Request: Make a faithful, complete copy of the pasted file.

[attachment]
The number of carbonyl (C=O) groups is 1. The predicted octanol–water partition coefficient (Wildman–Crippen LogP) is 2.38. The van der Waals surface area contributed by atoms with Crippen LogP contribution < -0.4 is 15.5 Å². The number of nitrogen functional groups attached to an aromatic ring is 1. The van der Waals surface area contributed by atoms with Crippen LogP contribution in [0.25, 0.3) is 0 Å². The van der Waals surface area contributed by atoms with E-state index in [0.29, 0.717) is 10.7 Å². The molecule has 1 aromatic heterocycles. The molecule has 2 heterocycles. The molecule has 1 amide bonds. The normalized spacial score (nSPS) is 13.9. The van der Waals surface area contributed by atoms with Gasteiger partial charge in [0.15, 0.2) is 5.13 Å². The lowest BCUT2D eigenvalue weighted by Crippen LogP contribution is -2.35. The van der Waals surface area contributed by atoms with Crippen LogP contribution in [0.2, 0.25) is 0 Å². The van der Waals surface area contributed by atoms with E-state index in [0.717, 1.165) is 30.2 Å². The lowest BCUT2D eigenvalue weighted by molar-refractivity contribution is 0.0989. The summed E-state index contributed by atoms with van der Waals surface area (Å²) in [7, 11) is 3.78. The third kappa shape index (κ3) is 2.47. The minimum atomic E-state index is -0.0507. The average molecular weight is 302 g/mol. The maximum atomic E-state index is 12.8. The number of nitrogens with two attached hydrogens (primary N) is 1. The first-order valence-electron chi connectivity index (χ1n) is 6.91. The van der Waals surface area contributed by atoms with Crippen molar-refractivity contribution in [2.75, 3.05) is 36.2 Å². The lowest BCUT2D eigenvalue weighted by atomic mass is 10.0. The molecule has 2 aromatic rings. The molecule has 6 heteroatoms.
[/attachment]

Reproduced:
The number of carbonyl (C=O) groups is 1. The predicted octanol–water partition coefficient (Wildman–Crippen LogP) is 2.38. The van der Waals surface area contributed by atoms with Crippen LogP contribution < -0.4 is 15.5 Å². The number of nitrogen functional groups attached to an aromatic ring is 1. The van der Waals surface area contributed by atoms with Crippen LogP contribution in [0.25, 0.3) is 0 Å². The van der Waals surface area contributed by atoms with E-state index in [0.29, 0.717) is 10.7 Å². The molecule has 1 aromatic heterocycles. The molecule has 2 heterocycles. The molecule has 1 amide bonds. The normalized spacial score (nSPS) is 13.9. The van der Waals surface area contributed by atoms with Gasteiger partial charge in [0.15, 0.2) is 5.13 Å². The lowest BCUT2D eigenvalue weighted by Crippen LogP contribution is -2.35. The van der Waals surface area contributed by atoms with Crippen LogP contribution in [0.2, 0.25) is 0 Å². The van der Waals surface area contributed by atoms with E-state index in [0.717, 1.165) is 30.2 Å². The lowest BCUT2D eigenvalue weighted by molar-refractivity contribution is 0.0989. The summed E-state index contributed by atoms with van der Waals surface area (Å²) in [7, 11) is 3.78. The third kappa shape index (κ3) is 2.47. The minimum atomic E-state index is -0.0507. The average molecular weight is 302 g/mol. The maximum atomic E-state index is 12.8. The number of nitrogens with two attached hydrogens (primary N) is 1. The first-order valence-electron chi connectivity index (χ1n) is 6.91. The van der Waals surface area contributed by atoms with Crippen molar-refractivity contribution in [2.75, 3.05) is 36.2 Å². The lowest BCUT2D eigenvalue weighted by atomic mass is 10.0. The molecule has 2 aromatic rings. The molecule has 6 heteroatoms.